The inventor of EFT notes on his website that he “is not a licensed health professional”, which doesn’t stop him promoting it as an effective treatment for diabetes — unsurprising, since it works for “just about every emotional, health and performance issue you can name”.

If EFT doesn’t do the job, an NHS foot massage might help. Reflexologists believe that each part of the foot maps to a different organ, and that massaging a particular point can treat that organ. Medical doctors think it’s absurd.

This is not to say that the NHS doesn’t have a sceptical side — even it is dubious about homeopathy, pointing out that “no evidence has been found” to support the key homeopathic principle that water retains a “memory” of molecules that have been filtered out of it, and that pure distilled water is an effective treatment for a host of conditions.

Since the NHS believes that the entire basis of homeopathy is “contrary to scientific knowledge”, the obvious question becomes: why is it funding five homeopathic hospitals? Most depressing of all for the rational taxpayer is the NHS Directory for Alternative and Complementary Medicine, which aims to promote “dowsers”, “flower therapists” and “crystal healers”.

We’ve just learnt that some hospitals are removing every third light bulb to save money, and that nurses are being paid half the minimum wage — or being asked to work for nothing — at others.

That’s how bad the financial crisis has become. Meanwhile, the National Health Service is employing shaman fairy enthusiasts as psychological counsellors,...

Mac Hammond: "I would almost welcome an IRS audit"
Pastor Mac Hammond acknowledged Sunday that he is well-compensated by Living Word Christian Center, and affirmed many of the charges against him, but justified his financial dealings with the church, saying "If I don't understand the principles that govern increase, I can't preach them."

Rhetorically, he asked, "Is this a self-serving message? Not at all."

In a detailed and often defiant hour-long sermon, Hammond claimed that his dealings with the church have been directed by scripture and by God, and that God's "Holy Ghost siphon" was directing money from sinners to his church, and to him.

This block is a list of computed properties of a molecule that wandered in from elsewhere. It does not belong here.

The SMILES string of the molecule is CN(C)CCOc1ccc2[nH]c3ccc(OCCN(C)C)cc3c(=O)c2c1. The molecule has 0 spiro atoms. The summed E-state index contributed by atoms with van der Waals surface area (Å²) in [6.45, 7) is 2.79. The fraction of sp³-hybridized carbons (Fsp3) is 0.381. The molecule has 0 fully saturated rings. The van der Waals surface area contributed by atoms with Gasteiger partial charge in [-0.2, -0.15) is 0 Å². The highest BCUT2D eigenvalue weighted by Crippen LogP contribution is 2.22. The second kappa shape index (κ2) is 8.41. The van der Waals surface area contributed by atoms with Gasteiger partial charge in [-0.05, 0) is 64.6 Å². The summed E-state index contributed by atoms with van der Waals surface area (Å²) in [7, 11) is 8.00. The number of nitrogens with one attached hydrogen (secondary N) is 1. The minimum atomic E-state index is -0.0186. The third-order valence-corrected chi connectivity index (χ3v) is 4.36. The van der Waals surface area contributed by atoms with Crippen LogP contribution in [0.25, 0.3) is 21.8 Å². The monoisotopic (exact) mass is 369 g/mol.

Hammond took pains to note that he "[chose] not to believe the media is abusing its authority," adding that "They're going to have a hard time figuring out what kind of church we are." However, he was harshly critical of the idea that "spirituality and materialism don't go together."

"It takes wealth, folks, to establish God's covenant on Earth," he said. "It takes money to buy airtime. It takes money to be influential. If you have no money, you can't even love, because love is about giving and not being a burden."...

...Hammond characterized $1.9 million in personal loans as "simply vehicles of compensation used by the board," and said he had paid all loans back by 2005.

He also defended his purchase and subsequent lease-back of airplanes to the church, saying the demands on his time from other churches meant that "The only way we could [visit other churches nationwide] was to have our own airplane."

Hammond acknowledged that he was leasing the plane back to the church for more than he was paying monthly for the plane, but said the lease had been established at "fair market value," and allowed him to take advantage of tax breaks for depreciation on the airplane. He also said that the money he made on the deal was simply part of his compensation.

Hammond also chided the media for claims that the church had purchased him two condos in Florida. "I don't own two condos in Florida. That is an inaccuracy. Better than that, I own two houses, Amen!"

Hammond said he had made the purchases as "investments," and claimed that the property value had doubled. He made similar claims about a hangar purchased by the church.

Hammond defended himself against charges that he was being greedy, noting that he was "the largest contributor in the history of this church." He claimed that since 2001, he and his wife have donated $2 million to the church.

But Hammond was unapologetic for earning a significant salary from the church.

"I am very, very well compensated. God has provided for me in a way that is super-abundant," he said.

Hammond closed with a carefully calibrated shot at the media.

"I believe the media wants to tell the truth. But the media has such a power over public opinion that it can be a real temptation to manipulate the truth just enough to serve an agenda."